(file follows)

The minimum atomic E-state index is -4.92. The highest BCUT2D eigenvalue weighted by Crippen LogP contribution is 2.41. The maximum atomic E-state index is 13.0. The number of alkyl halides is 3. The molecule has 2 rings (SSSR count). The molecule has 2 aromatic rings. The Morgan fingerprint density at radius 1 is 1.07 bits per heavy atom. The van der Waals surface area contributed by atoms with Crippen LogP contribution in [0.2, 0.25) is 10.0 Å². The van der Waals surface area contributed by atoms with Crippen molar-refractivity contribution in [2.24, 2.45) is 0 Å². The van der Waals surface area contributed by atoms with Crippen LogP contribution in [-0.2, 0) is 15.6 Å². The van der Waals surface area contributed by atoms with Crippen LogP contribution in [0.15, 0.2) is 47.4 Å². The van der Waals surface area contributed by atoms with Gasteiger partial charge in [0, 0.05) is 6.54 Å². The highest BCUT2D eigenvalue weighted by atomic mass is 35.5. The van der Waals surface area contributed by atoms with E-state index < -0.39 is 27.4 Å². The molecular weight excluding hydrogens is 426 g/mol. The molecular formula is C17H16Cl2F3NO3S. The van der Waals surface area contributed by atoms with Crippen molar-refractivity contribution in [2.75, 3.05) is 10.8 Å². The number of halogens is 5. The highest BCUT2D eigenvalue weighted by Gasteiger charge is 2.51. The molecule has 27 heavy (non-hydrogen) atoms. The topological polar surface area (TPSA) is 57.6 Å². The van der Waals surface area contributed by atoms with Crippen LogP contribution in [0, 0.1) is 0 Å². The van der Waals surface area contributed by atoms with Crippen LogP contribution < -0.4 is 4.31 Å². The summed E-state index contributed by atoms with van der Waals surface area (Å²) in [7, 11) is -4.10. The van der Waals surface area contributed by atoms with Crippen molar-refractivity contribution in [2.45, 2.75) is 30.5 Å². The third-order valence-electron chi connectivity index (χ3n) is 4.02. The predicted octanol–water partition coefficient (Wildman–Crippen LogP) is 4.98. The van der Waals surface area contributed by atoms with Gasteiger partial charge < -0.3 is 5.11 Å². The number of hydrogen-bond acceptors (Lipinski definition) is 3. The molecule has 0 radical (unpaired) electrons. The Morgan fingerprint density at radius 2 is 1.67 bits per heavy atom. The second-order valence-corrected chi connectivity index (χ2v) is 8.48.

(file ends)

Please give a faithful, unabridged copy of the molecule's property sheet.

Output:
The minimum atomic E-state index is -4.92. The highest BCUT2D eigenvalue weighted by Crippen LogP contribution is 2.41. The maximum atomic E-state index is 13.0. The number of alkyl halides is 3. The molecule has 2 rings (SSSR count). The molecule has 2 aromatic rings. The Morgan fingerprint density at radius 1 is 1.07 bits per heavy atom. The van der Waals surface area contributed by atoms with Crippen LogP contribution in [0.2, 0.25) is 10.0 Å². The van der Waals surface area contributed by atoms with Crippen molar-refractivity contribution in [2.24, 2.45) is 0 Å². The van der Waals surface area contributed by atoms with Crippen LogP contribution in [-0.2, 0) is 15.6 Å². The van der Waals surface area contributed by atoms with Crippen LogP contribution in [0.15, 0.2) is 47.4 Å². The van der Waals surface area contributed by atoms with Gasteiger partial charge in [0, 0.05) is 6.54 Å². The highest BCUT2D eigenvalue weighted by atomic mass is 35.5. The van der Waals surface area contributed by atoms with E-state index < -0.39 is 27.4 Å². The molecular weight excluding hydrogens is 426 g/mol. The molecular formula is C17H16Cl2F3NO3S. The van der Waals surface area contributed by atoms with Crippen molar-refractivity contribution in [2.75, 3.05) is 10.8 Å². The number of halogens is 5. The highest BCUT2D eigenvalue weighted by Gasteiger charge is 2.51. The molecule has 27 heavy (non-hydrogen) atoms. The topological polar surface area (TPSA) is 57.6 Å². The van der Waals surface area contributed by atoms with Crippen LogP contribution in [0, 0.1) is 0 Å². The van der Waals surface area contributed by atoms with Crippen LogP contribution < -0.4 is 4.31 Å². The summed E-state index contributed by atoms with van der Waals surface area (Å²) in [7, 11) is -4.10. The van der Waals surface area contributed by atoms with Crippen molar-refractivity contribution in [2.45, 2.75) is 30.5 Å². The third-order valence-electron chi connectivity index (χ3n) is 4.02. The predicted octanol–water partition coefficient (Wildman–Crippen LogP) is 4.98. The van der Waals surface area contributed by atoms with Gasteiger partial charge < -0.3 is 5.11 Å². The number of hydrogen-bond acceptors (Lipinski definition) is 3. The molecule has 0 radical (unpaired) electrons. The Morgan fingerprint density at radius 2 is 1.67 bits per heavy atom. The second-order valence-corrected chi connectivity index (χ2v) is 8.48.